WATCH LIVE: The latest imaging and expected forecast track for Eta are in the player above
South Florida remains in the cone of concern for now Tropical Storm Eta on Wednesday, which could be a tropical storm as it possibly approaches the local area this weekend.
Eta drenched northern Nicaragua and Honduras Wednesday after devastating communities along the country’s Caribbean coast and setting off deadly landslides that killed at least three people in Central America.
The storm had weakened from the Category 4 hurricane that battered the coast Tuesday, but it was moving so slowly and dumping so much rain that much of Central America was on high alert. Eta had sustained winds of 40 mph and was moving westward at 7 mph.
U.S. & World
The long-term forecast shows Eta weakening to a tropical depression Wednesday, taking a turn over Central America and then reforming in the Caribbean — possibly reaching Cuba on Sunday and southern Florida on Monday.
Monroe County's Emergency Management office said it would be monitoring the storm. An NHC forecaster said that while strengthening is not expected, the Florida Keys could experience high tides and "a significant risk of tropical storm force winds."
"While it is too soon to determine the exact timing, magnitude, and location of possible impacts from wind and rainfall, interests in Cuba, southern Florida and the Florida Keys should monitor the progress of Eta through the week," the NHC said.
Greater certainty of the storm will not be known until Friday, but Monroe County Emergency Management Director Shannon Weiner said that "this is a good time to make plans to batten down the hatches for this weekend with an expectation of potentially damaging wind gusts up to 65 mph."
In Bilwi, the main coastal city in Nicaragua’s northeast, civil defense brigades worked to clear streets of downed trees, power lines and sheets of metal roofing. Some neighborhoods were completely flooded. Vice President and first lady Rosario Murillo said more than 51,000 families remained without power in the affected areas.
“The debris teams are starting to work and we still can’t give a sense of what happened,” said Ivania Díaz, a local government official in Bilwi. “We have seen very humble homes completely destroyed.”
South of Bilwi, closer to where Eta came ashore Tuesday, the seaside Miskito community of Wawa Bar was devastated. The military had evacuated the community before Eta hit, but what residents found Wednesday was distressing. Wind-twisted trees, shredded roofs and some structures damaged beyond recognition sat within view of the sea.
“There’s nothing standing here,” an unidentified resident told a local television station. “Wawa Bar is now a Miskito community where destruction reigns.”
Inland there was flooding in Sarawas and the Prinzapolka river had risen more than 10 feet (3.7 meters) and threatened communities along its banks. “We are watching the Prinzapolka because there could be risk of an overflow,” Murillo said in a news conference Wednesday.
Murillo said the government was preparing a damage report that would be used to request international assistance. In what she called “good news,” Murillo said that among 10 babies born in the Bilwi area during the storm, one was given the name Eta Wilson.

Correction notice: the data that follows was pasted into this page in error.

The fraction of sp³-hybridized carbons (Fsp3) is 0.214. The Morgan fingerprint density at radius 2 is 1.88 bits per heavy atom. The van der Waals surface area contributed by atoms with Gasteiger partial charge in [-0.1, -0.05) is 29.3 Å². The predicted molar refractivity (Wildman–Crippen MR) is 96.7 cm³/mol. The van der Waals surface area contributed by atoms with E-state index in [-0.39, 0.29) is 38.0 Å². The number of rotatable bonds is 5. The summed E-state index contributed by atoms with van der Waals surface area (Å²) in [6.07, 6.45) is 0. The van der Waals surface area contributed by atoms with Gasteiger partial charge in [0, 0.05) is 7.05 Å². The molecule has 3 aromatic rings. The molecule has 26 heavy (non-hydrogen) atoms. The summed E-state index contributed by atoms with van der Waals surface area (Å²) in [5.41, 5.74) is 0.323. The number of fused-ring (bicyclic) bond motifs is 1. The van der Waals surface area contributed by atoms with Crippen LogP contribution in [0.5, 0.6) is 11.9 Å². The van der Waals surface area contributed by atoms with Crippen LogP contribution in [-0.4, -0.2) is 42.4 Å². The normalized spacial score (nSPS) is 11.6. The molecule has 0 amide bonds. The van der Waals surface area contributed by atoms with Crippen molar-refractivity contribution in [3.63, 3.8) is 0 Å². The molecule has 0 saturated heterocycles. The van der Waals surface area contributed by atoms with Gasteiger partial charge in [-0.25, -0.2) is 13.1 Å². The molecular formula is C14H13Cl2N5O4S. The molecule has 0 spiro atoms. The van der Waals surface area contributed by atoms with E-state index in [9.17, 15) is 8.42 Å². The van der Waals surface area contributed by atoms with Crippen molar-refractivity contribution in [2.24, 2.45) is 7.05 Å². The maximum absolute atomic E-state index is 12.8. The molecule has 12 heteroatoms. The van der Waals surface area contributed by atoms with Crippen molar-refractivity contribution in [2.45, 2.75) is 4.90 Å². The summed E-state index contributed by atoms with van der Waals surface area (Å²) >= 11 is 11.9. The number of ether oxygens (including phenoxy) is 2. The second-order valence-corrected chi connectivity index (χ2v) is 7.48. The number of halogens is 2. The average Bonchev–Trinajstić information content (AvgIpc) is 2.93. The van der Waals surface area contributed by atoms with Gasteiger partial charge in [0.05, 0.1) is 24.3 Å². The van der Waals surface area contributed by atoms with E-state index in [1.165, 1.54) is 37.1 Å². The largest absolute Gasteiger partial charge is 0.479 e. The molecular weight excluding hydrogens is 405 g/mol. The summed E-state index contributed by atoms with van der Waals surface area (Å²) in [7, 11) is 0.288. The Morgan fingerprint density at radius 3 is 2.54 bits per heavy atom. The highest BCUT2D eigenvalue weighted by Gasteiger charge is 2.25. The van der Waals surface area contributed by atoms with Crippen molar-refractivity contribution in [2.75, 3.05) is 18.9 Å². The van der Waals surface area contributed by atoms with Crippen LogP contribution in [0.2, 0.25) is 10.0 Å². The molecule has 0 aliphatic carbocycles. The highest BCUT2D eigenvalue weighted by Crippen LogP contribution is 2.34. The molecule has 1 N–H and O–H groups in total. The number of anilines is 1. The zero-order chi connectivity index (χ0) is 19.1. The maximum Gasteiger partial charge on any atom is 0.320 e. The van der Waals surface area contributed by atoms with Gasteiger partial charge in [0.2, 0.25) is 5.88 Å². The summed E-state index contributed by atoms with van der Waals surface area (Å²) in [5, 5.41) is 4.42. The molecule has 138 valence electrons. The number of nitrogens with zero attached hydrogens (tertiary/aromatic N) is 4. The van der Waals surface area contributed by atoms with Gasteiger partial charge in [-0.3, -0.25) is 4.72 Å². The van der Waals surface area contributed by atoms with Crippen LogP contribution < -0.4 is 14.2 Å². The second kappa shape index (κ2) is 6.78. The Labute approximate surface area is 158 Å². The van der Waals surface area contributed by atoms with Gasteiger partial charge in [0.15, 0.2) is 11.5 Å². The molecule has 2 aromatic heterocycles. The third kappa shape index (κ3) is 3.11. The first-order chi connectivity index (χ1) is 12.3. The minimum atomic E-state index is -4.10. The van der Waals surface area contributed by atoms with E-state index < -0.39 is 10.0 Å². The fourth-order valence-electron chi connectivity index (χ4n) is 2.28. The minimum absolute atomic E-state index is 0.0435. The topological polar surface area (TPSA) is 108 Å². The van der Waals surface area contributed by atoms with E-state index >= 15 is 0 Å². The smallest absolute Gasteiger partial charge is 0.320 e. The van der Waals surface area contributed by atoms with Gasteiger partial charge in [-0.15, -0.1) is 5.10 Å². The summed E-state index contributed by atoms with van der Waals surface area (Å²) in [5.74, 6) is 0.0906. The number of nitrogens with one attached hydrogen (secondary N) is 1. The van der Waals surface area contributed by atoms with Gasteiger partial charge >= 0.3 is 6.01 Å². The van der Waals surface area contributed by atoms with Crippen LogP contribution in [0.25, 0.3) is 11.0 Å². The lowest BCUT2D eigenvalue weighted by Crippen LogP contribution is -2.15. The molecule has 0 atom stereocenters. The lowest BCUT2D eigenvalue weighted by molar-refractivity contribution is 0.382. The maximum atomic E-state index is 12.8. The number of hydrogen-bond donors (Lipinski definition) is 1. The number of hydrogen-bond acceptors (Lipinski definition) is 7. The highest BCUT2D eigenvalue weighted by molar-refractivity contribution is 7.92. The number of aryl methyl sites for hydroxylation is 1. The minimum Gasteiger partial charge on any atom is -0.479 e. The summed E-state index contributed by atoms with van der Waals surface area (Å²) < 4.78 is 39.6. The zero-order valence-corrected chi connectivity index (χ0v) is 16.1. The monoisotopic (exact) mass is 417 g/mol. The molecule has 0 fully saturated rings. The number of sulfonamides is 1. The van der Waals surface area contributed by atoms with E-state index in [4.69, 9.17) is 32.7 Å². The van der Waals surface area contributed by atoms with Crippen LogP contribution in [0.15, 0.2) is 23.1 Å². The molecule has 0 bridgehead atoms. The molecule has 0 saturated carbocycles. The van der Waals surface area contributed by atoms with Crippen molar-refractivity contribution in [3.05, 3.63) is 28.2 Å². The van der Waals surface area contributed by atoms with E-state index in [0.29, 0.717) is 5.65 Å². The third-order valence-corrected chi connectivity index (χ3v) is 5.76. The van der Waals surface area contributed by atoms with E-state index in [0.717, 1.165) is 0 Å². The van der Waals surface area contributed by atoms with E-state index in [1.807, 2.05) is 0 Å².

Nicaragua’s meteorology director Marcio Baca said the storm was saturating the north and Pacific coast of the country with heavy rain. He compared it to Hurricane Joan in 1988.
Eta was located Wednesday afternoon 100 miles (160 kilometers) east of Tegucigalpa, Honduras.
Two gold miners were killed in a landslide Tuesday in Bonanza, about 100 miles (160 kilometers) west of where Eta made landfall, said Lt. Cesar Malespin of the Bonanza Fire Department.
In the northern province of Jinotega, communities were already flooded. Floodwaters took down a suspension bridge over the Wamblan river and some 30 people were evacuated early Wednesday from Wiwili, according to local radio.
Northern Nicaragua is home to most of the country’s production of coffee, a critical export. Lila Sevilla, president of the National Alliance of Nicaraguan Coffee Producers, said they were concerned about landslides that could affect coffee plants and block roads needed to bring the harvest to market.
“It’s still early to evaluate the impact of the rain, but we can expect damage to the road network in the northern towns,” Sevilla said. The harvest hadn’t started yet, but extended rain could cause the coffe to mature too quickly and affect its quality, she said.
By Wednesday afternoon, Eta was skirting the Nicaragua-Honduras border. Honduras has already been feeling the effects of the storm since at least Sunday.
The U.S. National Hurricane Center forecast that parts of Nicaragua and Honduras could receive 15 to 25 inches (380 to 635 millimeters) of rain, with 40 inches (1000 milimeters) possible in some isolated parts.
Early Tuesday, a 12-year-old girl died in a mudslide in San Pedro Sula, the main population center in northern Honduras, according to Marvin Aparicio of Honduras’ emergency management agency.
On Wednesday, Aparicio said some 379 homes had been destroyed, mostly by floodwaters. There were 38 communities cut off by washed out roads and five bridges in the country were wiped out by swollen rivers.
Authorities had performed some 200 rescues, he said.
In the Pacific, Tropical Storm Odalys continued to move across the open ocean and posed no threat to land.